In later years, Schweitzer expressed his gratitude toward both his teachers. He said that Jaell helped him become “more and more completely master of my finger, with great benefit to my organ playing,” but he also said that Philip helped protect him “from what was one-sided in the Jaell method.”

In 1905 the publisher Breitkopf & Hartel brought out the first of Schweitzer’s writings on the music of J.S. Bach, a French language study, J. S. Bach: Le Musicien-Poète. It is pleasant to report that Breitkopf is still around, and now bills itself as “the world’s oldest music publishing company.”

Ernest Newman

Schweitzer’s book was an immediate hit, and there was an instant demand for a German translation. But Schweitzer, instead of a translation, produced a complete and more thorough re-working of the material in German, and these two volumes, J.S. Bach, were later (1908) translated into English by Ernest Newman, the renowned British music critic.

In 1906, Schweitzer wrote a pamphlet on the art of building an organ, in which he argued that romanticism in music had had a deleterious effect on that art, and that the real test of any organ is whether it is fit to play the works of Bach.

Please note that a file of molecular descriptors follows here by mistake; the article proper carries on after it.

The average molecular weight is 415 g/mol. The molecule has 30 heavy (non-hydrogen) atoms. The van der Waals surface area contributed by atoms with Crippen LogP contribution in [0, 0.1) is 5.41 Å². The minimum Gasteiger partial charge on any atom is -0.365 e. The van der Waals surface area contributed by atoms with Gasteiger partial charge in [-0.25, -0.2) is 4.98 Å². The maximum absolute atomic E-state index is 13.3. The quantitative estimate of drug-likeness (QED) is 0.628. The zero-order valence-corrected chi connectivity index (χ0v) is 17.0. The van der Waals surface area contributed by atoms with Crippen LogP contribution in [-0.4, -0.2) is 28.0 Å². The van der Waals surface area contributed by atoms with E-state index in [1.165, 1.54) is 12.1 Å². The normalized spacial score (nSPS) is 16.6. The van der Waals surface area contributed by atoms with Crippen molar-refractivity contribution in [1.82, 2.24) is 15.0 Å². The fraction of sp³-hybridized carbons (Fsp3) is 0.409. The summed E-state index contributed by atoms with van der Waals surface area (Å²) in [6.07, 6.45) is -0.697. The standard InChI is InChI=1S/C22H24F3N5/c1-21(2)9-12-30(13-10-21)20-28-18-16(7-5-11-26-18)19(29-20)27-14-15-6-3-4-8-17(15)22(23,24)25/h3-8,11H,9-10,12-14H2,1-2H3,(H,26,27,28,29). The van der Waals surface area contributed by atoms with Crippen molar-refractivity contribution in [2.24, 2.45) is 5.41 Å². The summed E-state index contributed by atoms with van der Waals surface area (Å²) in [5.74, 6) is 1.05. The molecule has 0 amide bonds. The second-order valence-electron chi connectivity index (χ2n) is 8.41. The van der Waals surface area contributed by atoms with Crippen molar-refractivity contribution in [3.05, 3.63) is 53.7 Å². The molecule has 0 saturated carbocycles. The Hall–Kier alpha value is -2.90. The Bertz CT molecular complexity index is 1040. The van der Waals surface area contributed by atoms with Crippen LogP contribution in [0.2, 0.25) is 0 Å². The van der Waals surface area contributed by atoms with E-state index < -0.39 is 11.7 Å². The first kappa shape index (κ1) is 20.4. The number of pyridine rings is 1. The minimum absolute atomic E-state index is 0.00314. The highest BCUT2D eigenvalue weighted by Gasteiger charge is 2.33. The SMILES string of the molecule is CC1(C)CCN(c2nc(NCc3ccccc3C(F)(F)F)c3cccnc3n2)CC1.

Specifically, Schweitzer preferred the creation of music through mechanical action to the use of comparatively new-fangled pneumatic action. “It is true,” he wrote, “that the mechanical action costs a good deal more than the pneumatic, but it is better to dispense with one or two stops and have the mechanical action.”

That is part of our way back, he wrote, to “an organ that is rich and beautiful in tone and interpretation.”

In 1913, when Schweitzer left Europe for Africa, the Paris Bach Society gave him, as a going-away present, no doubt as its own show of gratitude, a piano especially equipped with a pedal attachment that would allow Schweitzer to simulate the playing of an organ. A Mr. Ottman counseled him on how to preserve this piano/organ in the midst of central Africa, where voracious insects might otherwise have made a meal of it: he lined it with zinc.